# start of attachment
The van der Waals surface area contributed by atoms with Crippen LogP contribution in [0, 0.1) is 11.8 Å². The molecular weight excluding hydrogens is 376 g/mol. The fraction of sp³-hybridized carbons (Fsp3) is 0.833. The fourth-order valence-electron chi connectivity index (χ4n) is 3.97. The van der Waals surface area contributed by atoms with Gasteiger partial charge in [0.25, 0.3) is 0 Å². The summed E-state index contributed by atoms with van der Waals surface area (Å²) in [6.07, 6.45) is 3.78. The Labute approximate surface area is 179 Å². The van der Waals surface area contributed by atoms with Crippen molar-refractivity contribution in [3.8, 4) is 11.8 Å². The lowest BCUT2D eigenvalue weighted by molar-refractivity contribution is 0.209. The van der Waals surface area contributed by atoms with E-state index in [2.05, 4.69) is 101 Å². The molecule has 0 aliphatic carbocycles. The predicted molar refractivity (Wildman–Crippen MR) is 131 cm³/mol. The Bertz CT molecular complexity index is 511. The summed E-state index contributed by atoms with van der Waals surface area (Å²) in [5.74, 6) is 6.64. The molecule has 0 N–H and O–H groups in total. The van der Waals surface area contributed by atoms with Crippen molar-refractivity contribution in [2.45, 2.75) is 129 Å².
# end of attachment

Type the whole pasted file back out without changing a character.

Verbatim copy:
The van der Waals surface area contributed by atoms with Crippen LogP contribution in [0, 0.1) is 11.8 Å². The molecular weight excluding hydrogens is 376 g/mol. The fraction of sp³-hybridized carbons (Fsp3) is 0.833. The fourth-order valence-electron chi connectivity index (χ4n) is 3.97. The van der Waals surface area contributed by atoms with Gasteiger partial charge in [0.25, 0.3) is 0 Å². The summed E-state index contributed by atoms with van der Waals surface area (Å²) in [6.07, 6.45) is 3.78. The Labute approximate surface area is 179 Å². The van der Waals surface area contributed by atoms with Crippen molar-refractivity contribution in [3.8, 4) is 11.8 Å². The lowest BCUT2D eigenvalue weighted by molar-refractivity contribution is 0.209. The van der Waals surface area contributed by atoms with E-state index in [2.05, 4.69) is 101 Å². The molecule has 0 aliphatic carbocycles. The predicted molar refractivity (Wildman–Crippen MR) is 131 cm³/mol. The Bertz CT molecular complexity index is 511. The summed E-state index contributed by atoms with van der Waals surface area (Å²) in [5.74, 6) is 6.64. The molecule has 0 N–H and O–H groups in total. The van der Waals surface area contributed by atoms with Crippen molar-refractivity contribution in [2.45, 2.75) is 129 Å².